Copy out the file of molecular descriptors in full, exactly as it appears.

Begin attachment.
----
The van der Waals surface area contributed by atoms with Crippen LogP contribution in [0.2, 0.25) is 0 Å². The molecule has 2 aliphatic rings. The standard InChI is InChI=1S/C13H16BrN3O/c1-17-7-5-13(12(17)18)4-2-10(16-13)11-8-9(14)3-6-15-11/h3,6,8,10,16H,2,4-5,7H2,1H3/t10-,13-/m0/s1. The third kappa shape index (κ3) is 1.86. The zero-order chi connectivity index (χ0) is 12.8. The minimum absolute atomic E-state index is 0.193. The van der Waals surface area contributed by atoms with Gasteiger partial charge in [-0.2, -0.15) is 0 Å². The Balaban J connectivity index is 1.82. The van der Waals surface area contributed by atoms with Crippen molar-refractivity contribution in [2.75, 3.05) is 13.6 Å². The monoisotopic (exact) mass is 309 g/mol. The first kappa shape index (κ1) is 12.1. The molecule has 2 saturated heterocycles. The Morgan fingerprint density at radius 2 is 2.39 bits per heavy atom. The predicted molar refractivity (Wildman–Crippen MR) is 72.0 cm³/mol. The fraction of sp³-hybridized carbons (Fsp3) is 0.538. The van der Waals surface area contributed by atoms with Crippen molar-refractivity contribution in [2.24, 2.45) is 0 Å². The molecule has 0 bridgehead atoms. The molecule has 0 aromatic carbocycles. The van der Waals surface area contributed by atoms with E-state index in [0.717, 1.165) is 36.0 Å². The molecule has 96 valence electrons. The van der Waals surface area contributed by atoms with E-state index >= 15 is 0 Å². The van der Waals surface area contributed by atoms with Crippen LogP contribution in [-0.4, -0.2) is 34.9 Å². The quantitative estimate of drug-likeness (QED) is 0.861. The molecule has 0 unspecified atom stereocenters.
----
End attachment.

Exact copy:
The van der Waals surface area contributed by atoms with Crippen LogP contribution in [0.2, 0.25) is 0 Å². The molecule has 2 aliphatic rings. The standard InChI is InChI=1S/C13H16BrN3O/c1-17-7-5-13(12(17)18)4-2-10(16-13)11-8-9(14)3-6-15-11/h3,6,8,10,16H,2,4-5,7H2,1H3/t10-,13-/m0/s1. The third kappa shape index (κ3) is 1.86. The zero-order chi connectivity index (χ0) is 12.8. The minimum absolute atomic E-state index is 0.193. The van der Waals surface area contributed by atoms with Gasteiger partial charge in [-0.2, -0.15) is 0 Å². The Balaban J connectivity index is 1.82. The van der Waals surface area contributed by atoms with Crippen molar-refractivity contribution in [2.75, 3.05) is 13.6 Å². The monoisotopic (exact) mass is 309 g/mol. The first kappa shape index (κ1) is 12.1. The molecule has 2 saturated heterocycles. The Morgan fingerprint density at radius 2 is 2.39 bits per heavy atom. The predicted molar refractivity (Wildman–Crippen MR) is 72.0 cm³/mol. The fraction of sp³-hybridized carbons (Fsp3) is 0.538. The van der Waals surface area contributed by atoms with Crippen molar-refractivity contribution in [2.24, 2.45) is 0 Å². The molecule has 0 bridgehead atoms. The molecule has 0 aromatic carbocycles. The van der Waals surface area contributed by atoms with E-state index in [0.717, 1.165) is 36.0 Å². The molecule has 96 valence electrons. The van der Waals surface area contributed by atoms with E-state index >= 15 is 0 Å². The van der Waals surface area contributed by atoms with Crippen LogP contribution in [-0.4, -0.2) is 34.9 Å². The quantitative estimate of drug-likeness (QED) is 0.861. The molecule has 0 unspecified atom stereocenters.